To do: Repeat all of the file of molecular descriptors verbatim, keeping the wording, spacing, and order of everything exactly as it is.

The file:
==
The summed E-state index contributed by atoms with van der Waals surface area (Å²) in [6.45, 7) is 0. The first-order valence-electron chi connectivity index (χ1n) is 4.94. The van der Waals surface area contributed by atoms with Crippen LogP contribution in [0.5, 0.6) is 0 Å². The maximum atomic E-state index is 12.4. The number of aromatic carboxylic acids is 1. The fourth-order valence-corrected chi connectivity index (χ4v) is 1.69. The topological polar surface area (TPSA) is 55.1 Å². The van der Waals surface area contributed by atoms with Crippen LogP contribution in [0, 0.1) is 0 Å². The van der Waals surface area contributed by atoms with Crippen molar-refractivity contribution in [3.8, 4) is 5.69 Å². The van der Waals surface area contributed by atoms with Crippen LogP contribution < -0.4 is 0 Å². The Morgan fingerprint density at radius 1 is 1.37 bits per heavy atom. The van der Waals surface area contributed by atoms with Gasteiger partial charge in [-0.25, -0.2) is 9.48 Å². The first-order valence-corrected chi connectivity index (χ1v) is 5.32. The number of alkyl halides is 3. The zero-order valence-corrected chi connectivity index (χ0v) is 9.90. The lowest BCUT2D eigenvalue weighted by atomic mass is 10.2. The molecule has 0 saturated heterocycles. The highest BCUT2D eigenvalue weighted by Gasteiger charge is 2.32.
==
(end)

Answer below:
The summed E-state index contributed by atoms with van der Waals surface area (Å²) in [6.45, 7) is 0. The first-order valence-electron chi connectivity index (χ1n) is 4.94. The van der Waals surface area contributed by atoms with Crippen LogP contribution in [0.5, 0.6) is 0 Å². The maximum atomic E-state index is 12.4. The number of aromatic carboxylic acids is 1. The fourth-order valence-corrected chi connectivity index (χ4v) is 1.69. The topological polar surface area (TPSA) is 55.1 Å². The van der Waals surface area contributed by atoms with Crippen LogP contribution in [0, 0.1) is 0 Å². The van der Waals surface area contributed by atoms with Crippen molar-refractivity contribution in [3.8, 4) is 5.69 Å². The van der Waals surface area contributed by atoms with Crippen LogP contribution < -0.4 is 0 Å². The Morgan fingerprint density at radius 1 is 1.37 bits per heavy atom. The van der Waals surface area contributed by atoms with Gasteiger partial charge in [-0.25, -0.2) is 9.48 Å². The first-order valence-corrected chi connectivity index (χ1v) is 5.32. The number of alkyl halides is 3. The zero-order valence-corrected chi connectivity index (χ0v) is 9.90. The lowest BCUT2D eigenvalue weighted by atomic mass is 10.2. The molecule has 0 saturated heterocycles. The highest BCUT2D eigenvalue weighted by Gasteiger charge is 2.32.